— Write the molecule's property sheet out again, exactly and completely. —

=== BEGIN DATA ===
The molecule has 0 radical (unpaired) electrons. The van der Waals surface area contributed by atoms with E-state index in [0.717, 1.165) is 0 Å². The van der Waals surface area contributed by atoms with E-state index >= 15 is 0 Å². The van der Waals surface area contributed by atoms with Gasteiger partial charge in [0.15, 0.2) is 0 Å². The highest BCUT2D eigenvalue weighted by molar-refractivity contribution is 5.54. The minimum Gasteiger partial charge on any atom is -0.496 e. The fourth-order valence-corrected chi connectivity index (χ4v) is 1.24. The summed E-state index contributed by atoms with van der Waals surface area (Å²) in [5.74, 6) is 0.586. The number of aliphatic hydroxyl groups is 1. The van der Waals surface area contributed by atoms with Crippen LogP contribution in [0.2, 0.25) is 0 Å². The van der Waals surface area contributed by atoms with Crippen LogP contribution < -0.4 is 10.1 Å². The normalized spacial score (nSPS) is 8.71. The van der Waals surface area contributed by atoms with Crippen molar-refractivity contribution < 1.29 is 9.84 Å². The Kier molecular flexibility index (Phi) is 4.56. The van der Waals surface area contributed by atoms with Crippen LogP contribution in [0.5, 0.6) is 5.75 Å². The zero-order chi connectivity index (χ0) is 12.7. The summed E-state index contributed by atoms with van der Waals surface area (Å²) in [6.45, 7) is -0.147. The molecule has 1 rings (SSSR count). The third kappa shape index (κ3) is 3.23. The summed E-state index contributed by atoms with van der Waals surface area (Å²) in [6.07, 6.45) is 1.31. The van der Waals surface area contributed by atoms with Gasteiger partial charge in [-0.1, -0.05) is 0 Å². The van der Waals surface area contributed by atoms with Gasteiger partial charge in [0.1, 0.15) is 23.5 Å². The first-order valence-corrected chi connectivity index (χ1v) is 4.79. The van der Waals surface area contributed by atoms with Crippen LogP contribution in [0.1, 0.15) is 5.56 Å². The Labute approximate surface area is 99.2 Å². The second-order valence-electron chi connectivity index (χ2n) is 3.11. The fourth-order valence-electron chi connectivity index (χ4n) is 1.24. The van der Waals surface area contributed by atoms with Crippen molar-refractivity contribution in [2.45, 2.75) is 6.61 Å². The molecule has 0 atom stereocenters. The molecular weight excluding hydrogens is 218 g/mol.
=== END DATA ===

The molecule has 0 radical (unpaired) electrons. The van der Waals surface area contributed by atoms with E-state index in [0.717, 1.165) is 0 Å². The van der Waals surface area contributed by atoms with E-state index >= 15 is 0 Å². The van der Waals surface area contributed by atoms with Gasteiger partial charge in [0.15, 0.2) is 0 Å². The highest BCUT2D eigenvalue weighted by molar-refractivity contribution is 5.54. The minimum Gasteiger partial charge on any atom is -0.496 e. The fourth-order valence-corrected chi connectivity index (χ4v) is 1.24. The summed E-state index contributed by atoms with van der Waals surface area (Å²) in [5.74, 6) is 0.586. The number of aliphatic hydroxyl groups is 1. The van der Waals surface area contributed by atoms with Crippen LogP contribution in [0.2, 0.25) is 0 Å². The van der Waals surface area contributed by atoms with Crippen LogP contribution < -0.4 is 10.1 Å². The normalized spacial score (nSPS) is 8.71. The van der Waals surface area contributed by atoms with Crippen molar-refractivity contribution < 1.29 is 9.84 Å². The Kier molecular flexibility index (Phi) is 4.56. The van der Waals surface area contributed by atoms with Crippen LogP contribution in [0.5, 0.6) is 5.75 Å². The zero-order chi connectivity index (χ0) is 12.7. The summed E-state index contributed by atoms with van der Waals surface area (Å²) in [6.45, 7) is -0.147. The molecule has 1 rings (SSSR count). The third kappa shape index (κ3) is 3.23. The summed E-state index contributed by atoms with van der Waals surface area (Å²) in [6.07, 6.45) is 1.31. The van der Waals surface area contributed by atoms with Gasteiger partial charge in [-0.1, -0.05) is 0 Å². The van der Waals surface area contributed by atoms with Gasteiger partial charge in [0.1, 0.15) is 23.5 Å². The first-order valence-corrected chi connectivity index (χ1v) is 4.79. The van der Waals surface area contributed by atoms with Crippen LogP contribution in [0.1, 0.15) is 5.56 Å². The Labute approximate surface area is 99.2 Å². The second-order valence-electron chi connectivity index (χ2n) is 3.11. The fourth-order valence-electron chi connectivity index (χ4n) is 1.24. The van der Waals surface area contributed by atoms with Crippen molar-refractivity contribution in [2.45, 2.75) is 6.61 Å². The molecule has 0 atom stereocenters. The molecular weight excluding hydrogens is 218 g/mol.